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The best place to do a Phd In Psychology. Affordable and safe

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Hi 

I was in Frankfurt for about 2 years as part of my husband's job relocation and we had to move back to India. I really loved the place and is considering Germany to do my Phd from one of the universities there. I am currently doing my PG in Psychology and would like to study further in Germany. But if I have to move to a new place I would also have to find schools for my kids. I don't know German ( just a few words I used to use while I was in Frankfurt) . 

I would like to know 

1) If it is possible for me to get a part time job (English speaking ) while doing PHD 

2) Which places are the cheapest to opt for and which universities are recommended 

3) Is it ok to bring kids along and if enrolling them in public school be a good idea 

4) Is it possible to manage kids and studies (If I don't bring anyone for support to take care of kids ) 

5) How easy or difficult is it to get admission for PhD 

 

I am researching about the universities and cost of living there and is planning to move by next year. I would like to hear about the experiences of doing Phd from Germany. Happier to hear experiences of Psychologists doing PHD from any German universities. 

 

I heard that higher education is affordable in Germany.  But I am not sure if I can meet the cost of living. I had done my graduation in engineering and was working with an MNC for 10 years. Would it in anyway help me to get a job that can meet the expenses there .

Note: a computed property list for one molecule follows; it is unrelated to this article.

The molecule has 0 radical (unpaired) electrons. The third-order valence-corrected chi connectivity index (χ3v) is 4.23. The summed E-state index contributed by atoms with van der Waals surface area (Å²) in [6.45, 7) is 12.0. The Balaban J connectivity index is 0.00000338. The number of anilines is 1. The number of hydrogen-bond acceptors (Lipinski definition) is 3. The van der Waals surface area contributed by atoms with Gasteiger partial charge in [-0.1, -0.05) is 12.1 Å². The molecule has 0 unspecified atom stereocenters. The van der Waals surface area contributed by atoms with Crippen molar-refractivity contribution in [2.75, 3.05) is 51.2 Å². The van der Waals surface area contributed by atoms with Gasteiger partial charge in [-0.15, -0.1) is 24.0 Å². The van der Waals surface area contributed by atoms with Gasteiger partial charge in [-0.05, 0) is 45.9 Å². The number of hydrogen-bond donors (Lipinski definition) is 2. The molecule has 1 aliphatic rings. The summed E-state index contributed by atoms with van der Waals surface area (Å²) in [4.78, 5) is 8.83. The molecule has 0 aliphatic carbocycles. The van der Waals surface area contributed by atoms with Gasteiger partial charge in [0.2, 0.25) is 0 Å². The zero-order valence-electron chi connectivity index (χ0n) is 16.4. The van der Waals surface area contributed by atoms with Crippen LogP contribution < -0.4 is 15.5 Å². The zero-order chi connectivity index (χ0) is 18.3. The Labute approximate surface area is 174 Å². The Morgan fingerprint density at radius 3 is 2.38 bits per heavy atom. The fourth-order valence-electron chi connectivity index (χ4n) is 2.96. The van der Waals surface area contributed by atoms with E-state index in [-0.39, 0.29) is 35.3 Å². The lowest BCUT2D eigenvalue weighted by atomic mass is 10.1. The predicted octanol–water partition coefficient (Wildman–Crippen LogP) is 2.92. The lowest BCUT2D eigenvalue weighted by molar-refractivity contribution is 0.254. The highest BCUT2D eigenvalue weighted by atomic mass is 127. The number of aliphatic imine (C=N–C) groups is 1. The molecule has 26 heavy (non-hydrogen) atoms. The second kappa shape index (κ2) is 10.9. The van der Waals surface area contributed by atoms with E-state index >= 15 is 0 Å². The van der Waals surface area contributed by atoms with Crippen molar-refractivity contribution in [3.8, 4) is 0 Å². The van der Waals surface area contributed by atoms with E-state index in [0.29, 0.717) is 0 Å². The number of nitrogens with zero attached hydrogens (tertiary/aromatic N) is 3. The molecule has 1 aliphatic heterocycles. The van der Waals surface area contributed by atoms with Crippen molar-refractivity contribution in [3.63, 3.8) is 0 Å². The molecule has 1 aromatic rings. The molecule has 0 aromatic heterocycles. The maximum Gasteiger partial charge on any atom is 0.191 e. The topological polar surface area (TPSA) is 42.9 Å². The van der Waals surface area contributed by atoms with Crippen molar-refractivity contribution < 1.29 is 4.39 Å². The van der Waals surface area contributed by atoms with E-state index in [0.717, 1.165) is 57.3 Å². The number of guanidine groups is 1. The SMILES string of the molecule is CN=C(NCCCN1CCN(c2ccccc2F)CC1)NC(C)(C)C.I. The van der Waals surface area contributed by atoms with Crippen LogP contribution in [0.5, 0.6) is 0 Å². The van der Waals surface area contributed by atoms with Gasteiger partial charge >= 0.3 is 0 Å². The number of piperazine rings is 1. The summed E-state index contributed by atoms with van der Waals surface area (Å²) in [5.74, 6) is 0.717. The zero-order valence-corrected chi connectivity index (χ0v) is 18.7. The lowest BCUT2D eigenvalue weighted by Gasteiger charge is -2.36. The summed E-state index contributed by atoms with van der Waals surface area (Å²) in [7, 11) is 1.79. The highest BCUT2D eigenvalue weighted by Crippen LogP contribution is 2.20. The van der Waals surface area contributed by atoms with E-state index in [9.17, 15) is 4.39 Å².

I am looking forward to hearing your comments. 

Thanks in Advance.

 

IK Nair 

 

 

 

 

 

 

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Usually PhD positions have a stipend, but it is very hard to get them. It is even harder to get one in psychology because of language requirements. I don't know whether any graduate schools have such a program . Do check daad.de for information

If you get a place for your kids in kindergarten , then yes, doing PhD is possible from an effort point if view.

But applying from india and securing a PhD position in psychology sounds very difficult to me. 

May be it is easier for your husband to get a job and move here,. Once you are here then you have more freedom and opportunities to find what you look for

 

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1) Theoretically, yes. However, from a practical standpoint you won't have time to work a part-time job in addition to studying and taking care of kids.

2) The cheapest cities are in small cities in the eastern part of the country where usually little English is spoken. 

3) You can only bring your kids along if you have sufficient funds to support them. 

4) Considering the school system I think it would be very difficult to complete a PhD while taking care of small children with no family support unless you have substantial savings for childcare.

5) It depends on the subject. It is easier to find PhD positions that don't require German in technical subjects. I doubt there are any programmes in Germany that will meet all of your requirements. Start by researching where you could study in English and then post again.